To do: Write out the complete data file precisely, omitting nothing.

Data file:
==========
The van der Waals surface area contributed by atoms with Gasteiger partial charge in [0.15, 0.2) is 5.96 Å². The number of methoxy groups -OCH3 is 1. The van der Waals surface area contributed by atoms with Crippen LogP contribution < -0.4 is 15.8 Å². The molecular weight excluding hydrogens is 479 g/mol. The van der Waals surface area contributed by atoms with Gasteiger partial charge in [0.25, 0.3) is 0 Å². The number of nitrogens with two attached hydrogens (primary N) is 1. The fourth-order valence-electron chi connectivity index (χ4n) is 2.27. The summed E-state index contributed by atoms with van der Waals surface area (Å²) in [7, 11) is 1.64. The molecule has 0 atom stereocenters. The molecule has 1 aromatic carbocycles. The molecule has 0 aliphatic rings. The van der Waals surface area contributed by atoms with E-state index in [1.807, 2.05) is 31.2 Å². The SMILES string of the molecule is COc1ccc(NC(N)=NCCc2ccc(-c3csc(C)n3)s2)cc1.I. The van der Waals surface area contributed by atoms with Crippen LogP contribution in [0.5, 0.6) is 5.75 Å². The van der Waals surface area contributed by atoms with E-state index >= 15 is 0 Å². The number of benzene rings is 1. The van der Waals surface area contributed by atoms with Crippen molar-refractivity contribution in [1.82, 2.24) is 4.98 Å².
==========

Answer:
The van der Waals surface area contributed by atoms with Gasteiger partial charge in [0.15, 0.2) is 5.96 Å². The number of methoxy groups -OCH3 is 1. The van der Waals surface area contributed by atoms with Crippen LogP contribution < -0.4 is 15.8 Å². The molecular weight excluding hydrogens is 479 g/mol. The van der Waals surface area contributed by atoms with Gasteiger partial charge in [0.25, 0.3) is 0 Å². The number of nitrogens with two attached hydrogens (primary N) is 1. The fourth-order valence-electron chi connectivity index (χ4n) is 2.27. The summed E-state index contributed by atoms with van der Waals surface area (Å²) in [7, 11) is 1.64. The molecule has 0 atom stereocenters. The molecule has 1 aromatic carbocycles. The molecule has 0 aliphatic rings. The van der Waals surface area contributed by atoms with E-state index in [1.807, 2.05) is 31.2 Å². The SMILES string of the molecule is COc1ccc(NC(N)=NCCc2ccc(-c3csc(C)n3)s2)cc1.I. The van der Waals surface area contributed by atoms with Crippen LogP contribution in [0.5, 0.6) is 5.75 Å². The van der Waals surface area contributed by atoms with E-state index >= 15 is 0 Å². The number of benzene rings is 1. The van der Waals surface area contributed by atoms with Crippen molar-refractivity contribution in [1.82, 2.24) is 4.98 Å².